Written By Starr Sackstein
Many of our practices are ingrained in us since long before we were teachers. Many began to set in our early formative years, sitting in classrooms taking in our own learning experiences.
Those of us who loved school enjoyed the learning and the game of it. The accolades and challenges are inherent in a broad academic program meant to push us into readiness for college or life.
As an overachiever, the deep satisfaction I got in receiving As or 90s or whatever the highest in my class were, was unmatched by few other things.
I hated group work because I was often at the front of it doing everything, denying my classmates the chance to even try. I loathed the injustice of other students who clearly didn’t try as hard as I had and still managed to get decent grades even though they didn’t follow the “rules” at all.
So when I became a teacher, I knew the type I’d be. I knew the kids I’d like. I knew what my expectations and goals would inspire.
Or so I thought.
In the beginning, I took points off for everything. Rather than offer students positive experiences for growth, I penalized them for everything and I proudly wore my failure rate on my sleeve. “This time 30% of them failed because they couldn’t keep up.” Like this was some kind of evidence of the rigor of my space.
But I was so wrong.
This idea about learning and assessing didn’t inspire children, it stifled them. Fortunately, I had a great rapport with my students and they desperately didn’t want to disappoint me, so they worked hard for me, even if I wasn’t working hard enough for them.
Eight years into my career and I realized everything I was doing was wrong.
All it took was the right reading material, Ken O’Connor’s A Repair Kit for Grading: 15 Fixes For Broken Grades. It was the first pedagogical book I had read that really made me question my practices. Feeling ashamed of what I had done to students, I started implementing change immediately.
Starting with one class at a time, I shifted what achievement meant and allowed students to really be a part of the process.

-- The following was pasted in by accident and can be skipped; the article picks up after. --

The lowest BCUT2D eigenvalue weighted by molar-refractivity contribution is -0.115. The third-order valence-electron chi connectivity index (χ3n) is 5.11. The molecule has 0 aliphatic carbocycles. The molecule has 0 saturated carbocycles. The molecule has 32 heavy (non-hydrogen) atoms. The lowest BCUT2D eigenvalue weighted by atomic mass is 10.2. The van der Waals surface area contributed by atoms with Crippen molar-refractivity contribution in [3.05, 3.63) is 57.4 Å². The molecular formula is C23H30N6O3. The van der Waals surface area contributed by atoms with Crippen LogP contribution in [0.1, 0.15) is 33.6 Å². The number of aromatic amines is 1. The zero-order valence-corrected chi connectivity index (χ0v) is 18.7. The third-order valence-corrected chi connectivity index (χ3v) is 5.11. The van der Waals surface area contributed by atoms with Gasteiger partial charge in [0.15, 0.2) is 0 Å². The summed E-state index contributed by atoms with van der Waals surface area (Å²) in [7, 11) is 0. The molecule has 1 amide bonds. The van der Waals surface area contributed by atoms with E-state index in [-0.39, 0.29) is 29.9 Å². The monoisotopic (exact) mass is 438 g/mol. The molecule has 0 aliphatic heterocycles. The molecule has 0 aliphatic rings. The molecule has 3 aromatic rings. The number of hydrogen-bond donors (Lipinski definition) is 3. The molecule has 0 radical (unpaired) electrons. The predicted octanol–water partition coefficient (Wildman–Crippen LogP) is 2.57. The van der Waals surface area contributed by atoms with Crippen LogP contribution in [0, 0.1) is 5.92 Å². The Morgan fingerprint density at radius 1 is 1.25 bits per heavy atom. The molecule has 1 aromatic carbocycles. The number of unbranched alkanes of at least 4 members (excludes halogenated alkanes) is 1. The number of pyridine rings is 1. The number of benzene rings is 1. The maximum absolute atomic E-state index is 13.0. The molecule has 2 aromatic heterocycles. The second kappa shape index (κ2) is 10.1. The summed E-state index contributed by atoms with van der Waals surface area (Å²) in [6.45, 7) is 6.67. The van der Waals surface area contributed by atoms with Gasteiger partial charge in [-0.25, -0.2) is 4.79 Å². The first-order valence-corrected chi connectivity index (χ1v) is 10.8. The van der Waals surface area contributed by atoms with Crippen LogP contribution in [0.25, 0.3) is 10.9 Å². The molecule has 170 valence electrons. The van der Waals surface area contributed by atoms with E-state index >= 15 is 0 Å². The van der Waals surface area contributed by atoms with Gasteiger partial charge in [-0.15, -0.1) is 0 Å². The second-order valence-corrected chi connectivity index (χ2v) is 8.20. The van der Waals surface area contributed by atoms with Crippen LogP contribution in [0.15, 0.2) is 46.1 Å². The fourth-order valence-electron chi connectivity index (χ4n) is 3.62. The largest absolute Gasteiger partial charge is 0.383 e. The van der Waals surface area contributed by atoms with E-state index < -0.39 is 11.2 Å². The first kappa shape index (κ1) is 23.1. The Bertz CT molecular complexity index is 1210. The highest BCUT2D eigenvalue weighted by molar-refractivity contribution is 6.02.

It took time and work, but I’ve moved to the other end of the spectrum. School is no longer about playing a game or rewarding or talking points. Learning is about mastery; developing skills to become more adept and inspired to continue to grow.
These are the key things that have changed:
- Tests are no longer used as a punishment to catch kids who didn’t listen. As a matter of fact, tests are barely given at all
- There is no extra credit given to “raise averages”
- There is no homework that counts against students – only practice that supports learning for students who need it
- Class time is spent actually doing – a student-centered classroom, no longer a teacher-centered space
- Learning is project/problem based
- Kids have the opportunity to revise all work for better understanding and growth
- Reflection is an essential part of student learning
- Students are partners in their learning, setting grades and tracking progress
- Self-assessment is at the heart of all we do.
- Group work is no longer graded as 1 product… each child reflects and shares what he or she learned against standards and that is what determines their learning.
- Feedback is provided throughout the process, not just at the end, and is seen as a growth opportunity.
- Students have input as to how they get their feedback and how they learn.
- Students have input into everything.
Since these changes have been made, my students are enjoying learning more and they have a much more specific sense of how they are doing in the classes. No more, “what did I get on that?”
Are you ready to change your grading policy? Maybe it’s time. What’s the first thing that would go? Please share
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This post originally ran on Starr Sackstein’s Education Week Teacher blog in May 2015